Let’s take a hard turn in the blogs for a couple weeks.
Last week I shared the incredible need to fund the crazy, rapid growth of our international training, principally centered in Africa. It’s amazing that pastors who have nothing and come with nothing present themselves with passion and evangelistic hunger for PLI’s biblical leadership training! If this is in the sights of your church’s mission budget in the near future, would you reach out to Rika?
And, I am encouraged by the churches sending people to Multipli’s easily accessible evangelistic discipleship training, most of them sending 2 or 3, some 5 or more. For over 20 years, PLI has taught the church life cycle curve, and once it starts downward toward death, a new vision is needed that can quickly draw some champions into it. Multipli can help usher in rebirth.
I was mired in trying to write my D.Min. dissertation on congregational change. Wistfully, I had titled it “CHANGE: Learning to Lead It and Living to Tell about It.”
And, I had one more class I needed to take. It “fit” to enroll in a course led by unknown to me professor Eugene Peterson. A pastor in Maryland. He’d written some books. Incredibly soft spoken. Contemplative. Far from dynamic. You may be catching on that this was before The Message, an earthy, contemporary translation of the Bible.
Eugene didn’t talk so much about praying as he modeled a life of prayer. And what it was like to shepherd the flock. Not to strive but to receive.
You see, there was a lot going on for me back then. And in me. Our church at the suburban campus was growing so fast. The “attract and assimilate” side of the life cycle above was in full bloom. The inner city campus continued to experience more violence in the neighborhood. A very popular basketball star at the Catholic high school nearby had been killed by rival crossfire after a game near our church.
Inside of me burned a desire to “make a difference.” To reach people for Jesus. To guide our congregation well. But also… Every side has a dark side, right? I needed the approval of people. Achievement equaled approval. It stung deeply when people were angry at me or complained that my out of balance life needed to tip farther out of balance to meet their expectations. This was back when congregational change promised a “win-win” outcome! Now, most leaders in PLI have heard me say that the challenge for leaders today is “to disappoint people at a rate they can manage.”
Some Lessons from Eugene
Gail gave me his biography as a gift, knowing the impact that he’d had in my life in that D.Min. class so many years ago.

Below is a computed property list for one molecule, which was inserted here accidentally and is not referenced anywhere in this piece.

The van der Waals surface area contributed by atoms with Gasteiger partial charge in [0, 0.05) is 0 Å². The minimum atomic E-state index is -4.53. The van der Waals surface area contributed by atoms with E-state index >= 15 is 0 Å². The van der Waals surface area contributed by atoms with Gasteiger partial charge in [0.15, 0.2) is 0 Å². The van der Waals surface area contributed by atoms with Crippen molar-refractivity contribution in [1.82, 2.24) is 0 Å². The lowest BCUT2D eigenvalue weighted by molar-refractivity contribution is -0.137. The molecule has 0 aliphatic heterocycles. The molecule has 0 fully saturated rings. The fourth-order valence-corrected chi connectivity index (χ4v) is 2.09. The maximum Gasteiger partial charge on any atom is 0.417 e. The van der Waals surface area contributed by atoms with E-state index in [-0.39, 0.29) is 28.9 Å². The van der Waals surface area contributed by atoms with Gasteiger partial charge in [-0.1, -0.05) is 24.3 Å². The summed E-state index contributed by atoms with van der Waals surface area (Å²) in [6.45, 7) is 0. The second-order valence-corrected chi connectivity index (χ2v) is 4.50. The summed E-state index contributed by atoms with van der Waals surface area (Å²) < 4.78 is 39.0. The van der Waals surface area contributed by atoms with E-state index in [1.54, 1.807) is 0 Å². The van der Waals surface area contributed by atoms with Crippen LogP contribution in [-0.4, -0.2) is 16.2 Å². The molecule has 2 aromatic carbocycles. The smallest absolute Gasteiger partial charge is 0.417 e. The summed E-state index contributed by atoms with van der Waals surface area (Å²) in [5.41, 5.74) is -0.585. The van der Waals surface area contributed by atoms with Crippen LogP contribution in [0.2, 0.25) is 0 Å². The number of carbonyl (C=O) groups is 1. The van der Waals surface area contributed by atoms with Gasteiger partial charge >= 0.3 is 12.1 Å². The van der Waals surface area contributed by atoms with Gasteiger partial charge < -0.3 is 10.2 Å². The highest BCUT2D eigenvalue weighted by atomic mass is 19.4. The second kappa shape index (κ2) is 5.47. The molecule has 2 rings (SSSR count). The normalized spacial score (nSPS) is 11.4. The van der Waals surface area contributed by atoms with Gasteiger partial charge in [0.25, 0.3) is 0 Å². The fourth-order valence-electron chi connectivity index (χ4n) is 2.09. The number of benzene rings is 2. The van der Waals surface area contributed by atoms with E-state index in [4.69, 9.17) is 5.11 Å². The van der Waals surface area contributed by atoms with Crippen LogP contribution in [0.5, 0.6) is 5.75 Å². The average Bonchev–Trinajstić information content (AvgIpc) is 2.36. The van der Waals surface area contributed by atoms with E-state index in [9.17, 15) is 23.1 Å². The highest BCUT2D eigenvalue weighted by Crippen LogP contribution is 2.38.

It’s an incredibly transparent look at a life well lived by a flawed man. On virtually every page it excerpts quotes from his prayer journals or correspondence he typed. (He refused to surrender to email as an inadequate means of communication!)
I thought you might benefit from listening in on a few of his journal entries this week and next week.
Eugene was invited to speak at the Christian college his two sons attended.
Eric is in charge and Leif is program director. At Forum yesterday I was more nervous than I thought I should be: I wanted to do well and be well received for their sake—didn’t want to embarrass them! But it went well—some said best in memory!—but I wish I could escape or grow out of my self-consciousness: anxious about whether I am doing a good job or not, and just be here in ministry.
On seeing his sons in their element:
…incredibly proud of them…I keep expecting them to discover my clay feet and become impatient and critical of my shortcomings. But if they do they don’t let on to me.
The same weekend, Eugene shared the platform—and compared himself—to a prestigious headline speaker.
I have the deep sense that I have something to do that is better and deeper than what he is doing and saying. I’m very aware—maybe too much—of his prominence and my obscurity—and that what I do has to take place in the obscurity: working in the darkness of the mines.
I affirmed this in a slight way last evening when I turned down the invitation to go to (a faculty member’s home to meet the prominent speaker) in favor of going out for nachos and beer with (my sons). They are the raw material of my life that I need to contemplate and be with and love and understand and respond to.
Thanks for reading a little farther this week. What do you think? I’ll share a few more excerpts next week.
(Quotes from A Burning in My Bones by Eugene Peterson, pages 176-177)